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Thinking outside the classroom: Colleges pivot to safely deliver in-person learning

by Sam Cusick

Campus administrators worldwide are in the midst planning for this fall semester. For those that have not made the jump to all-virtual courses, campus leaders and facility managers are finding new and unique ways to welcome students and staff back to campus, as well as hold classes in person safely.

One such example is evident in Rice University’s plans to create new classroom experiences outdoors that allow for safer spaces for students. Kevin Kirby, Rice’s vice president for administration recently told The New York Times the university plans to buy five circus tents and build four other semi-permanent outdoor structures to allow classes to take place in person, but still account for improved air ventilation and social distancing standards.

Tulane University is executing a similar strategy by constructing 13 new temporary buildings to allow for larger classrooms for 50 to 80 students that accommodate in-person classes with improved social distancing measures. These buildings will differ slightly from their counterparts at Rice University since they won’t be open-air and will include updated exterior and interior surfaces that are easily sanitized, to help prevent the spread of COVID-19.

“We are committed to offering a rewarding education with significant face-to-face engagement,” said Robin Forman, senior vice president for academic affairs and provost in a recent statement. “But we did not have the existing classroom capacity to allow our students to attend their classes and follow appropriate social distancing norms. With these temporary classrooms, about half of our courses now have been scheduled into classrooms in which all enrolled students can safely attend at the same time. In other courses, we will use technology to reduce the number of students in attendance to safe limits.”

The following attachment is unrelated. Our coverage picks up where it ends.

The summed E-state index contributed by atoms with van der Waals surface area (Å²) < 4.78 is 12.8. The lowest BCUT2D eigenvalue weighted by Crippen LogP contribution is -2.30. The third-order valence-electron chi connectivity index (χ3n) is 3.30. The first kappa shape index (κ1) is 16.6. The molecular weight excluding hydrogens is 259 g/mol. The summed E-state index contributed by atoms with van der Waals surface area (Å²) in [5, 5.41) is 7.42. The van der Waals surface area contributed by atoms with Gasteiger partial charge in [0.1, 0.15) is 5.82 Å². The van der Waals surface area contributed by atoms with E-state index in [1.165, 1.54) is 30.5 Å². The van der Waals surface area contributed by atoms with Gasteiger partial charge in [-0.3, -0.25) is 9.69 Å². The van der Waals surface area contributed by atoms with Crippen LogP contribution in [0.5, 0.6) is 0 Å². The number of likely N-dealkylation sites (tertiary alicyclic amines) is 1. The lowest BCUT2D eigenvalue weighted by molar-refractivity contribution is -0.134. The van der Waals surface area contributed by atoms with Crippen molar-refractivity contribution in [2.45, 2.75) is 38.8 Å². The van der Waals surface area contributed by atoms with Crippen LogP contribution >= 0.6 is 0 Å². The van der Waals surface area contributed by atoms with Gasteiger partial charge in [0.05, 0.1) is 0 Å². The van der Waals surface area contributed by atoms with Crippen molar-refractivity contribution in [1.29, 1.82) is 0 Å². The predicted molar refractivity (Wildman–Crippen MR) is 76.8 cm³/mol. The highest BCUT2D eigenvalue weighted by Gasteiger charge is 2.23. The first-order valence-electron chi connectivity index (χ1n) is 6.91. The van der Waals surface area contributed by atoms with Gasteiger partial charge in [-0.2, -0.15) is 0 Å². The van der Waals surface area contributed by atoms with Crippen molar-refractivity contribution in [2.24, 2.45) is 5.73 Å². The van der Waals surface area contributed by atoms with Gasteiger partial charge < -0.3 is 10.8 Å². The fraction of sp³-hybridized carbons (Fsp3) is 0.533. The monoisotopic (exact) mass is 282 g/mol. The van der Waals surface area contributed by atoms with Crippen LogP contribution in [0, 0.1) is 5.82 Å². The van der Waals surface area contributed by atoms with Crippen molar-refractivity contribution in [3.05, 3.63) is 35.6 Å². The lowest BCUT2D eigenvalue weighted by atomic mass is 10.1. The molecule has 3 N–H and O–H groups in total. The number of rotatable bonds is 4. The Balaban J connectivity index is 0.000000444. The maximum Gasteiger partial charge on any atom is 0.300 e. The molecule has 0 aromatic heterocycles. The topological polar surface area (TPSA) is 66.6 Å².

Another way universities are pivoting to safely welcome back students is by installing new microbe-fighting devices in residence halls. The University of Oklahoma recently announced plans to install devices in every room across three buildings on campus that will continuously produce Dry Hydrogen Peroxide (DHP™) to reduce viruses, bacteria and fungi in occupied spaces, according to a recent release from the university.

In addition to new technology or temporary buildings, some schools, like the Houston School District, have elected to start the year with all-virtual courses, with plans to revisit the decision for spring 2021 semester based on the national  spread of the coronavirus. 

As the weeks count down to the start of the fall semester, FMs and campus leaders likely will continue to test and analyze new tactics to improve the safety of in-person instruction. For more strategies and tips to help safely reopen any facility during a pandemic, check out ProFM’s three-part webinar series here.

Sam Cusick is a marketing specialist at Holmes Corporation, creator of the ProFM credential.